Monday, February 23, 2009

Lusting After Ironman

Every once in a while I get on tangents where I'm obsessed with various fitness finds. You already caught me on my skiing trip (be warned that may start again when I head to Colorado next week), but I've been known to dig deep for Olympic trivia, talk about spinning like I live on the bike (OK, in the winter I sort of do to keep in shape), lament about marathon woes and drone on about Ironman. I think I've behaved up to this point in the Ironman department, not talking too much about the sport, if at all. But with an important deadline approaching, the temptation to post was too hard to resist.

If you've ever considered racing an Ironman triathlon and either need some prodding to make it to the start line or consistently miss out by the races filling faster than you can sign up (OK, maybe not that fast but close), the Ironman lottery might be your ticket. And to the start line in Hawaii at the Ironman World Championships no less. Maybe you missed out on registering for one of the other 2009 North American races--Ironman Wisconsin, Coeur d'Alene, Lake Placid, Arizona, Florida and Louisville still have community spots open but the others in Canada and Cozumel are listed as closed--you can still snag a chance at reaching an Ironman finish line in 2009. But you have to act fast because the Ironman lottery closes on February 28.

For $35--nominal if you tally the $525 to enter the race plus the fees for getting and staying in Hawaii--you can give yourself a slight chance of gaining entry to the Ironman World Championships to be held in Kailua-Kona on the Big Island Oct. 10, 2009. The lottery will fill 150 spots for U.S. citizens--100 of which are reserved for Ironman Passport Club members--and 50 for international competitors. The odds of winning may not be high, but hey some chance is better than no chance.

Time is running out to nab even that slight chance of making it to the Big Island this October. The lottery registration closes at 11:59 p.m. PST on Feb. 28 with the lottery winners names to be announced on April 15. And while it might sound like it's impossible to have your name selected for one of 150 spots, 50 if you're an international racer or not in the Passport Club, it is possible.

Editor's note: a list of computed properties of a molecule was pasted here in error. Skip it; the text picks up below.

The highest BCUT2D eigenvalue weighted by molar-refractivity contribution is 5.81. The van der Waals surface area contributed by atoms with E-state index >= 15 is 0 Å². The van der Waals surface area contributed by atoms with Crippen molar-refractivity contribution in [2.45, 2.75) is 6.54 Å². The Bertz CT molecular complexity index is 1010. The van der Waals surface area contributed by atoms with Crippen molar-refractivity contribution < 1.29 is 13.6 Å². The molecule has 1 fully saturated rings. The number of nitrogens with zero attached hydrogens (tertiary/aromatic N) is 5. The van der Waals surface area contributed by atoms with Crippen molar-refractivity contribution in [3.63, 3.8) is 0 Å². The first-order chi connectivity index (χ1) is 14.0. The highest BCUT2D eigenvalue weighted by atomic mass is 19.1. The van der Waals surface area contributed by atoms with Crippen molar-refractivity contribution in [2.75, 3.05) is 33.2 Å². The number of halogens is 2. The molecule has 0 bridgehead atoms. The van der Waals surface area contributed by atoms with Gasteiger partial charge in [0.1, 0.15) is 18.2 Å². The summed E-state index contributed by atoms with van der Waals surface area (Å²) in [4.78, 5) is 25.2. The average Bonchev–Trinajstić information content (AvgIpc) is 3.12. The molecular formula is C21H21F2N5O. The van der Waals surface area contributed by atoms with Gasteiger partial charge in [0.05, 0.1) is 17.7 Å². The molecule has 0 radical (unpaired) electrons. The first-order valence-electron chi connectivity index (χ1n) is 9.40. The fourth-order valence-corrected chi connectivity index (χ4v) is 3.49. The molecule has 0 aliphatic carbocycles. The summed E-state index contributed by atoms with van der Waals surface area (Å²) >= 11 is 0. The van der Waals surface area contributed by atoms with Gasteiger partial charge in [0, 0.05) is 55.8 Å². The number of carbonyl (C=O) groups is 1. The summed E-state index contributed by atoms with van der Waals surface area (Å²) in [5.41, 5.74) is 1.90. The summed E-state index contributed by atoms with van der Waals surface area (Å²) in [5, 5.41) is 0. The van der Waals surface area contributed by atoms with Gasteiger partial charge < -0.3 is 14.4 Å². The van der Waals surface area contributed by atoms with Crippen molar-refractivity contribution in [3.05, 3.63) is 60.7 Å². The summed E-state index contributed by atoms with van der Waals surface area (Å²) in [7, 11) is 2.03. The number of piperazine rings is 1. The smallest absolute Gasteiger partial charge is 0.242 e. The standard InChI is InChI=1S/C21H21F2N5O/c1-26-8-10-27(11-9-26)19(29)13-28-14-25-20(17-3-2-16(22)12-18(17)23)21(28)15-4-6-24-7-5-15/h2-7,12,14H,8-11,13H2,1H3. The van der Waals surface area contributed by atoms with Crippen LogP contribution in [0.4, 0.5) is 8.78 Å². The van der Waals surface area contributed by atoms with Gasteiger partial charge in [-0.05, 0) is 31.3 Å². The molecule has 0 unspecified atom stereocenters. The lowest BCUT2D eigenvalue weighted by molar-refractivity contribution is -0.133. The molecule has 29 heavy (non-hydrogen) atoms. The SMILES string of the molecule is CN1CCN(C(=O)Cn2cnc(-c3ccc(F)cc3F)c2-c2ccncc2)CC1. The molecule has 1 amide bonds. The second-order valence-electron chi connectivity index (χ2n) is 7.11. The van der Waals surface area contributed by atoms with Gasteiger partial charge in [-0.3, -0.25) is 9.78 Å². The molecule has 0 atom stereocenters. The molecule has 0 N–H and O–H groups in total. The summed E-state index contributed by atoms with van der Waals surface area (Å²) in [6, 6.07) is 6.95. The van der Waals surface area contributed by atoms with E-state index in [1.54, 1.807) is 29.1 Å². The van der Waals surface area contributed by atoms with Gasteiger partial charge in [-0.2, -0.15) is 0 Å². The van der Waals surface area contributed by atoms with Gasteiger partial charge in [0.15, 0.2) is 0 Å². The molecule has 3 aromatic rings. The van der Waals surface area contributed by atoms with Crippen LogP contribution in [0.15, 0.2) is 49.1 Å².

A friend got lucky in 2007 and won a spot to the coveted race. She entered on a whim just before the deadline then found out a few months later that she could race in Kona. Talk about something too hard to pass up. It gets even better: She had 30 seconds of fame on TV, too. I'd post the video clip except the file seems to be corrupt, but she finished just ahead of Brian Boyle who was a feature story on the NBC broadcast of the race. Who says luck doesn't strike twice?

If you want a chance to race with some of the best triathletes at the Ironman distance, it's worth a shot to register. Just like me and my near-Ironman registrations for 2009 (I sat on the computer debating a sign-up for IM Florida and IM Louisville before talking myself out of it) I'm contemplating the chance to head to Hawaii. It might be the only chance I get on the famed course. Photo grabbed from talesfrom30b. Posted by Kate


  1. Question on this: If you're an everyday athlete, won't you feel totally out of your league amongst all the hardcore athletes who rocked their races to earn a coveted spot? Just curious...I think going to Hawaii for this event would be a-freaking-mazing, but then I think about the field and it makes a daunting day seem crazy scary!

  2. yes and no...even some of the top racers have off days and finish at average athlete times like Rutger Beke in 2007 (he had to walk the entire marathon). and I don't know how but people always finish right up to the cutoff. It's definitely daunting in the water if you watch the swim start, people clawing and pushing. But yet it's still a race that any Ironman wants to get to. In my friend's case she said she didn't stand a chance at qualifying so the lottery was a good way to try to get there. I agree, still scary, especially when you hear stories from those who have been there and describe the winds on the bike...and the heat!



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